The hardest trend I’ve been a part of was joining “The Sandwich Generation.” This is the when you’re still raising your kids while caring for aging parents.

My parent’s wedding, September 2, 1955

My mom moved in the day my dad suddenly died from a heart attack. I’m an only child and my Mom has epilepsy, so because of Mom’s health and financial resources, this was the only choice I felt I could make. While the decision was easy, the reality was more difficult. In hindsight, Mom moved in as my marriage was falling apart. My ex and I suffered from having to have the last word, which made for long, loud arguments. Mom was often in the eye of the storm. I blamed her drawing inward on our family dynamics. I really related to a comment I heard Wynona Judd make—she said her family could suck the oxygen right out of a room.

I helplessly watched Mom’s health decline. I kept expecting her to “get a life,” and found it difficult to understand when I came home from a full exhausting day to realize she had just sat in her bed doing word puzzles. I couldn’t accept the fact that that it was her life and that if all she could do was watch TV all day that it had to be OK with me. I kept thinking she would soon start to blossom in her new life. I would make list of things I thought she should do: call the Council on Aging, contact the Epilepsy foundation, join a widow’s support group. What I came realize was that all she needed was a hug and for me to allow her to just be.

On the eve of the anniversary of my Dad’s death, she got sick with a bad cold that my family all had. It had her in the hospital in 24 hours, and in 48 hours I was discussing “do not resuscitate” orders with her doctor.  The immediate crisis passed but she was eventually in the hospital for over a month. At that time, I didn’t expect her to ever be the mom I knew her to be and longed for again. I believed she was at the end of her life and the next thing I’d be planning was her funeral. During this time I continued to work full-time, taking lunch breaks at the hospital, juggling my life and family’s activities.  I came to the realization with the loving help of my family and friends that I would no longer be able to care for Mom at home when she would eventually be released. She needed constant nursing care, 24hours a day and, no matter how much I juggled, I couldn’t do it.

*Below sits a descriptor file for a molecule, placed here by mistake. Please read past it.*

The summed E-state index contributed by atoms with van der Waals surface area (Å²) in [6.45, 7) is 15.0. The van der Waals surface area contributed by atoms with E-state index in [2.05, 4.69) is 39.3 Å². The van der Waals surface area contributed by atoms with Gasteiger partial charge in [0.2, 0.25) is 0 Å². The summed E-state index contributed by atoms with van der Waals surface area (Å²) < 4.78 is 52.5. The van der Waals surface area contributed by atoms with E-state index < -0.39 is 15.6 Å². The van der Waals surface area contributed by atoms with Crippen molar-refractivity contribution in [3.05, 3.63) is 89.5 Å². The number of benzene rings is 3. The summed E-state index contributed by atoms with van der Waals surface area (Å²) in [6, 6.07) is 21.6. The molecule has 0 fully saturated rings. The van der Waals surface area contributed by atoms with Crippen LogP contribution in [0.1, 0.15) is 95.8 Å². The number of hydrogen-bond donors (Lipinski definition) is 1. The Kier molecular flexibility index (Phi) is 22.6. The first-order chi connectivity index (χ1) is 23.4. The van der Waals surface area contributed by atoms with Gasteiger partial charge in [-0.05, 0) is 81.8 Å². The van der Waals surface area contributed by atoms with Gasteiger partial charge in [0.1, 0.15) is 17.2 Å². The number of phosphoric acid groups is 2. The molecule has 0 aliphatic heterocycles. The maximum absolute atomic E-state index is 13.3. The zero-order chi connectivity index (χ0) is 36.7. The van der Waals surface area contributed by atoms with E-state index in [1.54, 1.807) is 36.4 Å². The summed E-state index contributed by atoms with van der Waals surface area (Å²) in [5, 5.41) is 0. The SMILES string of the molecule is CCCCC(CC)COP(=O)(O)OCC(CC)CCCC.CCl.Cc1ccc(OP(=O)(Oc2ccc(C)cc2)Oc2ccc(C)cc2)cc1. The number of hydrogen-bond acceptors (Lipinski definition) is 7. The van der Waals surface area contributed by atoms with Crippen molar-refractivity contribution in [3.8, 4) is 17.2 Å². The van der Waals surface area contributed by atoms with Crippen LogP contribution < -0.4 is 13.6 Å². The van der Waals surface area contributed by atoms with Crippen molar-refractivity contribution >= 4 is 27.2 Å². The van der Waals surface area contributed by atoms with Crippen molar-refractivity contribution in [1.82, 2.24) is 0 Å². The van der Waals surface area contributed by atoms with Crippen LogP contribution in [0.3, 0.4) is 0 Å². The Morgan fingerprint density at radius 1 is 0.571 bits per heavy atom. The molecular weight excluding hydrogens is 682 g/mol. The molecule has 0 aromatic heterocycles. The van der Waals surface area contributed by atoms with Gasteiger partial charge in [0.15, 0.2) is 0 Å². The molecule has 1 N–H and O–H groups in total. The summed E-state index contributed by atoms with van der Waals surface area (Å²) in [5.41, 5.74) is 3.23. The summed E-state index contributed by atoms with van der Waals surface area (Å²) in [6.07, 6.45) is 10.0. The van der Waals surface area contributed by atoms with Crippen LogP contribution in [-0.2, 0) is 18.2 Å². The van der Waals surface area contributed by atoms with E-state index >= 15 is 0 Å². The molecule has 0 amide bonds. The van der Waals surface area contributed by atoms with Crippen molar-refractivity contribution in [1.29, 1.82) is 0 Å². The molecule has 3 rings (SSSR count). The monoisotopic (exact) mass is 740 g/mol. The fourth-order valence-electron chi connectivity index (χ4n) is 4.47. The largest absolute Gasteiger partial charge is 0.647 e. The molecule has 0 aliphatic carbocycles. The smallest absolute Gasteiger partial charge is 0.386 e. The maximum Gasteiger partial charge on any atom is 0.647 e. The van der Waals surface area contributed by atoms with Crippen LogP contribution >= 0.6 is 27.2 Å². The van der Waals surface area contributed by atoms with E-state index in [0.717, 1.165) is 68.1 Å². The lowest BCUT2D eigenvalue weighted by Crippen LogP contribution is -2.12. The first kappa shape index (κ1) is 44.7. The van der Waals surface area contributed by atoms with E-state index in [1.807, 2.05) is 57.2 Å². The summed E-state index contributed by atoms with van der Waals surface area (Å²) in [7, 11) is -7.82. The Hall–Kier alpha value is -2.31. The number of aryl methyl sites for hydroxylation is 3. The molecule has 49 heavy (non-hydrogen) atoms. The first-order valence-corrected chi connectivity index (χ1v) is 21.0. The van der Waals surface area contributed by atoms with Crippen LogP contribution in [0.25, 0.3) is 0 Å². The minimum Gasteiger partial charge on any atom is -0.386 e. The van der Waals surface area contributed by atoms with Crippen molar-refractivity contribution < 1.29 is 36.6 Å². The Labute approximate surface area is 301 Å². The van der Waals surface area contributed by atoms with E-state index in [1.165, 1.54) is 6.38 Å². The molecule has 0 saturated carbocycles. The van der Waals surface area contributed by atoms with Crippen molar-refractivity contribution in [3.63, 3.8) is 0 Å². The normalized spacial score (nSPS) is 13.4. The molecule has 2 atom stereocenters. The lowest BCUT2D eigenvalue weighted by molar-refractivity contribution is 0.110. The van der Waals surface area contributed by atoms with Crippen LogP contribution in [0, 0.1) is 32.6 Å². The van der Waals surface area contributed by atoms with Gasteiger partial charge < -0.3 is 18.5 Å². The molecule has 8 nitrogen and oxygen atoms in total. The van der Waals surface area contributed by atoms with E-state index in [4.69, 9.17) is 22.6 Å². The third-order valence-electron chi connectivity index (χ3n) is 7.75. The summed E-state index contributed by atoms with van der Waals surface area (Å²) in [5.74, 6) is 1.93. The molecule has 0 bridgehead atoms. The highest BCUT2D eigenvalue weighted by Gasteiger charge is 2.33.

I started the process of finding a new home for Mom. She had little awareness of anything during this period. By the time she left the hospital she seemed to understand and seemed perfectly comfortable with all the decisions I had made for her. I found a nice nursing home less than one mile from my house. And soon, I had her furniture, pictures and clothes in her new room.

She has made a recovery that no one expected. She slowly regained her strength and with the stabilization of 24-hour nursing care, her seizures have almost disappeared. She’s now got a boyfriend. She says she has no interest in getting married, but she did make her fiancé buy her an engagement ring. While still frail, she is once again the smart, clear-minded, feisty woman who loves to be outrageous and the center of attention. Most importantly, she got that life I was hoping for.

My Mom and me, 1961

She recently gave me a gift that I didn’t know I needed.  Even though I know she is in the best place for her I still had a deep hidden seed of guilt that I hadn’t done enough for her.  Then one evening my daughter and I dropped by. My daughter, Mom, her nurse and I were all looking at a bunch of cats that people had abandoned behind the nursing home. Mom said that she felt that there were some people at that home who were like those cats…abandoned. And that maybe God had wanted her to reach this stage in her life, so she could be there for someone who didn’t have anyone.  And I thankfully realized that Mom had reached another place in her life’s journey, just as I had.

And me…I’ve found love again with a widower. As my daughter grew up and moved out and I became an empty nester, he moved in. Yeah, over 50-somethings not bothering to get married, that’s yet another trend I’m part of.